Chaiyaporn Siripornpaiboon, a cave expert at the Department of Mineral Resources, told The Nation that the cave’s floodwater level has become the most crucial factor in determining which option would be the most appropriate to rescue the stranded footballers.

The latest data shows that the most challenging section for the boys to dive out is about 200 metres long, next to the so-called Pattaya Beach where the floodwater is estimated to be 5-10 metres deep.

His comment came after a former Navy SEAL became the first fatality and revealed the dangers of trying to have the stranded boys dive out.

Chaiyaporn said he would prefer to see the floodwater subside to a much lower level to enable the boys to get out safely, but that chance was relatively low as the rainy season has only started.

Another option is to continue exploring for a natural cave shaft through which the boys could be airlifted so that they could avoid diving. So far, explorers have not been successful with this option.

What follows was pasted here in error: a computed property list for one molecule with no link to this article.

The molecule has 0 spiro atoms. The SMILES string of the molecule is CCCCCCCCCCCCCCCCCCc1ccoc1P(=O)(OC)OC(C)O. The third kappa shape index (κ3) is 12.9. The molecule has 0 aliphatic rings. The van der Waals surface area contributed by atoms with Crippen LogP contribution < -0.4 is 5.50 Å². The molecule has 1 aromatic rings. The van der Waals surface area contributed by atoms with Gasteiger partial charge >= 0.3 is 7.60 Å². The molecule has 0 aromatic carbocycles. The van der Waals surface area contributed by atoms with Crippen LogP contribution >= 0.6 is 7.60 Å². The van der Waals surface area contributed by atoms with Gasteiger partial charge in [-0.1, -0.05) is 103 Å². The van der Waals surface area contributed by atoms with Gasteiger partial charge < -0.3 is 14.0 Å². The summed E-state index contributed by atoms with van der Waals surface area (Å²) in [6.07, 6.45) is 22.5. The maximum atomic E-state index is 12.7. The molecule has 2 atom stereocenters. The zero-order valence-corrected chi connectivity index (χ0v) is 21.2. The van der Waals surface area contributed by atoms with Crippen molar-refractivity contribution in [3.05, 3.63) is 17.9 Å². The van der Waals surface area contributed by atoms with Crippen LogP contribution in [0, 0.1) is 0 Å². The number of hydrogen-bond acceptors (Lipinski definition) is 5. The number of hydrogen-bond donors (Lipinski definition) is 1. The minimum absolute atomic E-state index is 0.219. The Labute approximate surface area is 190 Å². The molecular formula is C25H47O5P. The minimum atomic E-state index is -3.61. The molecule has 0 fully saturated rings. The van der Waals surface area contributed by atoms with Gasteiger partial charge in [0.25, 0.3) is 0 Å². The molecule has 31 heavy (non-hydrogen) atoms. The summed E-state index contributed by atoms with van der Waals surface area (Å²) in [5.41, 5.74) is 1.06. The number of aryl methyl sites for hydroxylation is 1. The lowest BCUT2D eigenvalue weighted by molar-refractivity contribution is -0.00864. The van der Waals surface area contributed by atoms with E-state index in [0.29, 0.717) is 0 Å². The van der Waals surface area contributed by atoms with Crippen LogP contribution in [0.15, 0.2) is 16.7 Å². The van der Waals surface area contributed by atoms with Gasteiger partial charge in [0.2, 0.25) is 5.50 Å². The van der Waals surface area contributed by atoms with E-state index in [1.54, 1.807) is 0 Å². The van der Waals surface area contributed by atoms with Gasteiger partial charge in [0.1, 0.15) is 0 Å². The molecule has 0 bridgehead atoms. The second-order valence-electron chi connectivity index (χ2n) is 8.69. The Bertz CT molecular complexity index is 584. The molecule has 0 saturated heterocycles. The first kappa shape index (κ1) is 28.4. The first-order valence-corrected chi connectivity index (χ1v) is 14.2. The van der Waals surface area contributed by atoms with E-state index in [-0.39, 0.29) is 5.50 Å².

All 13 members of Thai junior football team found in flooded cave

  • Parents of the boys trapped in the Chiang Rai cave shed tears of joy and relief on Wednesday morning as they watched a video of them being treated for minor injuries.
  • The Royal Thai Navy SEALS shot the video and posted it on their “ThaiSEAL” Facebook page, showing the 12 boys noticeably thinner and looking exhausted.
  • But the boys swaddled in silvery blankets proclaim themselves in good health in the clip.
  • Their parents watched the video while they were waiting to talk to the boys via a specially rigged phone system.
  • They reaffirmed their love for the children and said they were forgiven for going astray, since none of them could have expected the June 23 cave excursion would turn into a nail-biting 10-day drama, with no clear end yet in sight.
  • Attention has now turned to how to get the group back out through several kilometers of dangerously flooded tunnels.
  • The navy has raised the possibility that the 13 could be in the Tham Luang cave in Chiang Rai province until the flood waters recede, at the end of the rainy season in four months.
  • But others say the boys could be out in a matter of days if the weather is on their side and water can be pumped out of the cave complex, and if they can be taught to use scuba gear.
  • Kobchai Boonarana, deputy director-general of the Disaster Prevention and Mitigation department, said it was up to the rescue team in the cave to decide whether and when the boys would be strong enough to tackle the journey out.